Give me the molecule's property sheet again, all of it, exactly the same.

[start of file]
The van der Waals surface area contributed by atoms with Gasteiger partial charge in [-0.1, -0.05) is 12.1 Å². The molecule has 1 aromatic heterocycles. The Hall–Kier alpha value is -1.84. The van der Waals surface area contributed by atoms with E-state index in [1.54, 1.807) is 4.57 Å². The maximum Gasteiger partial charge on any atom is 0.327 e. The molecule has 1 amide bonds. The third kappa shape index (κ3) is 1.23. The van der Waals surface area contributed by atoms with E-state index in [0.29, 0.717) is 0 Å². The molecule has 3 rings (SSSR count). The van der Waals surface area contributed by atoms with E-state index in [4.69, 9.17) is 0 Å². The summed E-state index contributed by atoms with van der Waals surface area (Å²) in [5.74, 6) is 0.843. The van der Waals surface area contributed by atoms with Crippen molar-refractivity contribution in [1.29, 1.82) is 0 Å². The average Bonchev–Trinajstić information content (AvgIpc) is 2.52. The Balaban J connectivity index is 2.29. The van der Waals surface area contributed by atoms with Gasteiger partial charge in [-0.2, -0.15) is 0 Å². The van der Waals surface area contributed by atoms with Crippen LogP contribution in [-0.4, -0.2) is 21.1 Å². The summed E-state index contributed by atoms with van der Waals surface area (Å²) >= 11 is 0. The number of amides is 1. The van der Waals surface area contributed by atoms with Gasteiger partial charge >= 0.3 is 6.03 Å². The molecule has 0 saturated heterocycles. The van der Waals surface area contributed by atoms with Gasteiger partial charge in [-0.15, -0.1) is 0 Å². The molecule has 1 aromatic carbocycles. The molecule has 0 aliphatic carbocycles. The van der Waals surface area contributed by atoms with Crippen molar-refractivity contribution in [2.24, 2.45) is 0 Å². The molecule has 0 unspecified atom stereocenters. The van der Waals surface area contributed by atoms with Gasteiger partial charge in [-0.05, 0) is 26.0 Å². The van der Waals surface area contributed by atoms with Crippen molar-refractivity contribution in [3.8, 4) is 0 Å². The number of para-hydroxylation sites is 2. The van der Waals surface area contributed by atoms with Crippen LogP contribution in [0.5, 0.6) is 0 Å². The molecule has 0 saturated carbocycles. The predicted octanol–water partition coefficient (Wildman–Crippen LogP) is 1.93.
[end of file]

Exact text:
The van der Waals surface area contributed by atoms with Gasteiger partial charge in [-0.1, -0.05) is 12.1 Å². The molecule has 1 aromatic heterocycles. The Hall–Kier alpha value is -1.84. The van der Waals surface area contributed by atoms with E-state index in [1.54, 1.807) is 4.57 Å². The maximum Gasteiger partial charge on any atom is 0.327 e. The molecule has 1 amide bonds. The third kappa shape index (κ3) is 1.23. The van der Waals surface area contributed by atoms with E-state index in [0.29, 0.717) is 0 Å². The molecule has 3 rings (SSSR count). The van der Waals surface area contributed by atoms with E-state index in [4.69, 9.17) is 0 Å². The summed E-state index contributed by atoms with van der Waals surface area (Å²) in [5.74, 6) is 0.843. The van der Waals surface area contributed by atoms with Crippen molar-refractivity contribution in [1.29, 1.82) is 0 Å². The average Bonchev–Trinajstić information content (AvgIpc) is 2.52. The Balaban J connectivity index is 2.29. The van der Waals surface area contributed by atoms with Gasteiger partial charge in [-0.2, -0.15) is 0 Å². The van der Waals surface area contributed by atoms with Crippen LogP contribution in [-0.4, -0.2) is 21.1 Å². The summed E-state index contributed by atoms with van der Waals surface area (Å²) >= 11 is 0. The number of amides is 1. The van der Waals surface area contributed by atoms with Gasteiger partial charge >= 0.3 is 6.03 Å². The molecule has 0 saturated heterocycles. The van der Waals surface area contributed by atoms with Gasteiger partial charge in [-0.15, -0.1) is 0 Å². The molecule has 1 aromatic carbocycles. The molecule has 0 aliphatic carbocycles. The van der Waals surface area contributed by atoms with Crippen molar-refractivity contribution in [2.24, 2.45) is 0 Å². The molecule has 0 unspecified atom stereocenters. The van der Waals surface area contributed by atoms with Gasteiger partial charge in [-0.05, 0) is 26.0 Å². The van der Waals surface area contributed by atoms with Crippen molar-refractivity contribution in [3.8, 4) is 0 Å². The number of para-hydroxylation sites is 2. The van der Waals surface area contributed by atoms with Crippen LogP contribution in [0.5, 0.6) is 0 Å². The molecule has 0 saturated carbocycles. The predicted octanol–water partition coefficient (Wildman–Crippen LogP) is 1.93.